ABUJA - A nationwide strike over the axing of fuel subsidies in Nigeria turned bloody on Monday, January 9, when police opened fire at thousands of angry protestors.
"There were about seven policemen shooting in the air to try to disperse protesters, witness Dickson Oracle told Reuters in Ogba in the commercial city of Lagos.
He said police fired at a crowd of protestors demanding the cancelation of a government decision to axe fuel subsidies.
The DPO (police chief) opened fire targeting these four people and shot them," said Oracle.
"One died on the spot because he sustained serious bullet wounds and the remaining have been brought to the hospital."
At the hospital, where the man's body had been transferred to the mortuary, three protesters lay waiting to be treated for gunshot wounds to the leg, according to Reuters.
Thousands of protestors took to the streets in Lagos and other Nigerian cities on Monday to protest the elimination of fuel subsidies, which brought the price of a litre of petrol to about 150 naira ($0.93) from about 65 naira before.
Chanting solidarity forever, protestors waved placards challenging the record of President Goodluck Jonathan, whose presidency is already under pressure from an increasingly violent Islamist sect in the north of the country.
Stop killing us with executive lies" and "President Jonathan needs an economic idea. Can anyone help?" were some of the placards waved by the protestors.
The Nigerian government last week eliminated fuel subsidies as part of efforts to cut government spending and encourage investment in local refining.
But the decision has sparked popular anger in the oil-producing country, with trade unions threatening strikes to force the government to reconsider the decision.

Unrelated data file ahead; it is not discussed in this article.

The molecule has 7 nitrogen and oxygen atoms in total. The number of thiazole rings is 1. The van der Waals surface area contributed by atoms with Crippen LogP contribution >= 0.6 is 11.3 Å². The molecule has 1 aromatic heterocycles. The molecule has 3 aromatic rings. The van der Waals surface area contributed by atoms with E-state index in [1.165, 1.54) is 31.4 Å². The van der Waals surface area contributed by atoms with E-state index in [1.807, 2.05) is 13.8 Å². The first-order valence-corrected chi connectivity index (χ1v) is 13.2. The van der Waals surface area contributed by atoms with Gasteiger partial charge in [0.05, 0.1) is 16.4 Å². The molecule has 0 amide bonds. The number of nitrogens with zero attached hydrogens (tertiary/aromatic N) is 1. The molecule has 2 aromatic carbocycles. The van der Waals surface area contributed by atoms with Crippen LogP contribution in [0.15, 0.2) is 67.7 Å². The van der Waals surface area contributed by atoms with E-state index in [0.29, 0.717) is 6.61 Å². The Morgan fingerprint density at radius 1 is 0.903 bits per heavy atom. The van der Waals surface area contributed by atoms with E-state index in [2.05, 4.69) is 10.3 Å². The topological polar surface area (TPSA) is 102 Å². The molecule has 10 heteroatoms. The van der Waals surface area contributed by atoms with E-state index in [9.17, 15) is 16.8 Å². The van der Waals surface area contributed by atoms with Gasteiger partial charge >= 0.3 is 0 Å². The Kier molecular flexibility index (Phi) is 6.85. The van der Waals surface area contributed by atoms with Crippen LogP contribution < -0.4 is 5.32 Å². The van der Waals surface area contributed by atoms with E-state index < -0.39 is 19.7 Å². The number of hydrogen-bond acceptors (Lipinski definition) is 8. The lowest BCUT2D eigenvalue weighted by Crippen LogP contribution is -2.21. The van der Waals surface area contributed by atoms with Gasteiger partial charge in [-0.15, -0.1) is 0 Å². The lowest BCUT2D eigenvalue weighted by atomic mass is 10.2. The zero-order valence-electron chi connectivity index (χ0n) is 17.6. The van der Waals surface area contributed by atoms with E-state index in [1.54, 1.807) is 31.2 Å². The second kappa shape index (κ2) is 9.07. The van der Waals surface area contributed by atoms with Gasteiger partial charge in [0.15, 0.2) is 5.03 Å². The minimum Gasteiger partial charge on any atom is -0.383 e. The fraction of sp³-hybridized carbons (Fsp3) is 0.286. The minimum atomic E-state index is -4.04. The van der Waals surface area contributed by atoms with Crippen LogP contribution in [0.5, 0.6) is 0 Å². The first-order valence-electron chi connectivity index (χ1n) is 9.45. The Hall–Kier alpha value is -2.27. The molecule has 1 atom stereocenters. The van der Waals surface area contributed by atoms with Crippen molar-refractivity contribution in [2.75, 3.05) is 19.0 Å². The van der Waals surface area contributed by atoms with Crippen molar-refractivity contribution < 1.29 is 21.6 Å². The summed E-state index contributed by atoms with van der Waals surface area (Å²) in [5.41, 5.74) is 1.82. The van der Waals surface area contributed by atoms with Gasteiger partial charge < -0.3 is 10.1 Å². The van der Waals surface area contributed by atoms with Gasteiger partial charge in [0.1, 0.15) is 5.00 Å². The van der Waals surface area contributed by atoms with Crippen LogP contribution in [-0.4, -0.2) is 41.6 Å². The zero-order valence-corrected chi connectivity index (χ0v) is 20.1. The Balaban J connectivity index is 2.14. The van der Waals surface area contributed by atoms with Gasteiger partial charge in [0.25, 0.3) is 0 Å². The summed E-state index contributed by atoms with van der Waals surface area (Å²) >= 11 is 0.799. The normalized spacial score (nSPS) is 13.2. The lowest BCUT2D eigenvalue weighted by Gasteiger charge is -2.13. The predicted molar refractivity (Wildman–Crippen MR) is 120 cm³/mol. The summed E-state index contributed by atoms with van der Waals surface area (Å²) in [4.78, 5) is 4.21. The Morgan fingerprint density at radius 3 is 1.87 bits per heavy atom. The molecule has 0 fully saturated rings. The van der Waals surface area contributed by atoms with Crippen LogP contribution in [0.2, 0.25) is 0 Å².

Jonathan has said he will not back down and the strikes will test his resolve.
Strikes have forced previous governments into u-turns on fuel subsidy cuts.
"We are going to fight them to the last drop of blood," said Fatai Adepoju, 35, a Lagos civil servant.
Thousands of protestors also took to the streets across the country, including the capital Abuja.
"What is happening is an injustice, Michael Uche, 32, a bodyguard told Reuters in Abuja.
I voted for (President Goodluck) Jonathan but he has disappointed me," he added as he checked the Twitter feed on his Blackberry for the latest on the protest.
"There are graduates with no jobs ... living on less than a dollar a day," he said, complaining that when he tried to fill up his car on Sunday it was 200 naira a litre, so
In Yenagoa, in the southeastern Niger Delta, a heavy police presence prevented demonstrators from protesting.
In nearby Port Harcourt, hundreds gathered, hemmed in by police patrol vans.
In parts of the north and centre, covered by a state of emergency to fight the Boko Haram insurgency, streets in towns and cities, such as the volatile city of Jos, were deserted.
Many Nigerians see cheap fuel as the only tangible benefit they derive from an oil-rich state where corruption bleeds billions of dollars from state coffers.
Critics say wealthy politicians could have found savings within government first and tackled oil industry corruption.
Despite its huge oil wealth, Nigeria is forced to import costly refined fuel because it lacks its own capacity.
Hopes are that the new pricing regime will prompt investment in oil refineries and reverse disrepair caused by decades of corrupt mismanagement.
The subsidy also encouraged smuggling into neighboring nations such as Benin and Cameroon where fuel is more expensive.The government estimates it will save 1 trillion naira ($6 billion) this year by eliminating the subsidy.